Clint Bolick, an attorney with the libertarian public-interest law firm, the Institute for Justice, said in a statement that "this is the best day for wine-lovers since the invention of the corkscrew."

Juanita Swedenburg, the owner of a small winery in Middleburg, Va., was IJ’s lead plaintiff in the case (she sued the state of New York). Her reaction: "This opens up interstate markets just like our Founding Fathers envisioned. They wanted us to be one nation when it comes to trade -- not 50 states. This is a boon for America’s wine-loving consumers who like to have various wines from throughout the nation."

The Institute for Justice also represented the homeowners threatened by abusive eminent-domain actions in Kelo v. New London, which awaits a ruling by the Supreme Court. We can only hope that the Court continues down the path of economic and personal liberty it traveled in today's decision.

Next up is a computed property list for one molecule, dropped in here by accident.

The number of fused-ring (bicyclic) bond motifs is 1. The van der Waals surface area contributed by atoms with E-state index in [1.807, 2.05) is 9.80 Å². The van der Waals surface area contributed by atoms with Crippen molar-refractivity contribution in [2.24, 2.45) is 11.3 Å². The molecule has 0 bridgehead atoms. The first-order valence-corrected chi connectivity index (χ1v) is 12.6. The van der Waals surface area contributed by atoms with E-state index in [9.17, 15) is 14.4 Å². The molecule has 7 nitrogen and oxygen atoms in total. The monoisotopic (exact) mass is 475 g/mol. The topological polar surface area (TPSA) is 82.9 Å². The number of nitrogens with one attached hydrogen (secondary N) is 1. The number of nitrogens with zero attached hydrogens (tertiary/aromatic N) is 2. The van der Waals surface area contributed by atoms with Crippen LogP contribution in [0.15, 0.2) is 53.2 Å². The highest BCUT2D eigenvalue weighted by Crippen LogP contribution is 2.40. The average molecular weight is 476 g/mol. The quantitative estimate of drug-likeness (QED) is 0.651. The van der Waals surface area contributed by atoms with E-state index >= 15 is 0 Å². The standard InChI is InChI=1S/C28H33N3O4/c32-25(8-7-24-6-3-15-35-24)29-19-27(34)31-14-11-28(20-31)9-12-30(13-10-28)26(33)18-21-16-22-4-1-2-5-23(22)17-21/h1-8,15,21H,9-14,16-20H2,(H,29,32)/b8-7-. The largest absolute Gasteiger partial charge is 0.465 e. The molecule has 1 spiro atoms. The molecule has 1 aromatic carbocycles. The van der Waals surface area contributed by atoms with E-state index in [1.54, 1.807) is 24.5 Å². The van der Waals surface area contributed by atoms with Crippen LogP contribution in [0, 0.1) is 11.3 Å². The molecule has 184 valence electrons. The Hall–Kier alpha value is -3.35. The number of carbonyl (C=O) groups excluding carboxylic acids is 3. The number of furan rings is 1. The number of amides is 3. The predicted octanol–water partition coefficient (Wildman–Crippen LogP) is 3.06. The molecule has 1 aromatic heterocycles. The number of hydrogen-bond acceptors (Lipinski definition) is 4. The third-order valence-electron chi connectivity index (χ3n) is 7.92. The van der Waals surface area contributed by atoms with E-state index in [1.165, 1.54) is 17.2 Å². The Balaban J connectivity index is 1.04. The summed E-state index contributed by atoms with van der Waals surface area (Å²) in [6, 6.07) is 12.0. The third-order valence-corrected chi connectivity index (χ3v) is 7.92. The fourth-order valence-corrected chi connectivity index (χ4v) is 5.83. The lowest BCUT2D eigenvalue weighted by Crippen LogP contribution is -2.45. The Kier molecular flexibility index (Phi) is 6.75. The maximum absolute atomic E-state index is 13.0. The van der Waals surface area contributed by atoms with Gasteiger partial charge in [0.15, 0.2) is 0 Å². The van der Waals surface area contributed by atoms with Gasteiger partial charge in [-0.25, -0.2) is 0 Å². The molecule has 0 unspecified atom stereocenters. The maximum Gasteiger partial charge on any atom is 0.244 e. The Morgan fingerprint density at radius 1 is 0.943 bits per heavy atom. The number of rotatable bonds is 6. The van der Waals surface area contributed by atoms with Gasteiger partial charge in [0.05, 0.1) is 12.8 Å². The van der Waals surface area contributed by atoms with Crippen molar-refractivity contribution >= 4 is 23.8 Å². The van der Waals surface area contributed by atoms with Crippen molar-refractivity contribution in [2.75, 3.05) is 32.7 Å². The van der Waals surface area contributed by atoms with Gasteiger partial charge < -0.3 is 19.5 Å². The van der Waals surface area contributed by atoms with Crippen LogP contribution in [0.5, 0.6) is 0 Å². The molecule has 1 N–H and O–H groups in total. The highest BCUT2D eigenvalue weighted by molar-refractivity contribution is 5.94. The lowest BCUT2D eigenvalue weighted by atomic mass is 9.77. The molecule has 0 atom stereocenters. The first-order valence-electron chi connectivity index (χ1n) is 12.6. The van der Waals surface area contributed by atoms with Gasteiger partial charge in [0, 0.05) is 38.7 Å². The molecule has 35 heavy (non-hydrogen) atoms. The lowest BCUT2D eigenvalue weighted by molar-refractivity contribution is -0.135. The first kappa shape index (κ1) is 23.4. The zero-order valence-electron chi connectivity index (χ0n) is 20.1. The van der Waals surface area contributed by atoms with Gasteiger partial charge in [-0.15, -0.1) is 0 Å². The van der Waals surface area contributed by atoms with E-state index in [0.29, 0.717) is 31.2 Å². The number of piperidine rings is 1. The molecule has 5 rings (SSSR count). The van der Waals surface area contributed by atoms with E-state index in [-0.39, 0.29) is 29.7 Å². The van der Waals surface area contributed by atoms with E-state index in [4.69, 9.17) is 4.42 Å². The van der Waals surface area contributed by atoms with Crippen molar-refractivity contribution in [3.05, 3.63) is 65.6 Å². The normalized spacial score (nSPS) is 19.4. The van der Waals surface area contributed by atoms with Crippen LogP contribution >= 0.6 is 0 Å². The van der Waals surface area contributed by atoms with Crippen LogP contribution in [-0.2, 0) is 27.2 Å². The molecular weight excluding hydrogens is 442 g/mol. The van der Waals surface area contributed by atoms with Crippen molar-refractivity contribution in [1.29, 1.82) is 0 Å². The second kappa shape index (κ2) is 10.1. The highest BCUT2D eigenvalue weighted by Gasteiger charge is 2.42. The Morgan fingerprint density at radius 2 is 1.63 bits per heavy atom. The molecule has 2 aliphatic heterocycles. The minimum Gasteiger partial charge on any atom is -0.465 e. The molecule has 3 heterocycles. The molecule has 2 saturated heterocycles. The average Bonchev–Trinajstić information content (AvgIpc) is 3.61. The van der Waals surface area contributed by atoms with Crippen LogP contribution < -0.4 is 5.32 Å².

Robert said...

I'm perplexed. As a Libertarian, I would have thought you'd have been on the other side in this case.

In my mind, it's clear that the Supreme Court should have chosen the clear constitutional language of the 21st Amendment over the Commerce Clause's nebulous delegation of the authority to regulate interstate commerce.

Libertarians in general are pretty much "originalists" when it comes to the Constitution, so I'm wondering how you can side in favor of a clause which delegates to the Congress something which most Libertarians believe Congress should have no part in.

Rick Sincere said...

Isn't it clear? The Supreme Court's decision eliminates regulations that reduce the capacity of consenting adults to engage in business transactions together. That is a net gain for liberty.

Whenever liberty is enhanced, it is time for libertarians to rejoice.

Robert said...

Nope, it's not clear. Of the three Libertarian blogs I've read so far on the matter, you're the only one siding in favor of the "Commerce Clause". So, opinion is divided.

Tim said...

One answer, Robert, is that many Libertarians are so enamoured of "states' rights" that they forget state governments can be oppressive, too. Another may be that most hardcore Libertarians tend to get hung up on procedure (in this case, the Commerce Clause), and fail to pay sufficient attention to positive outcomes.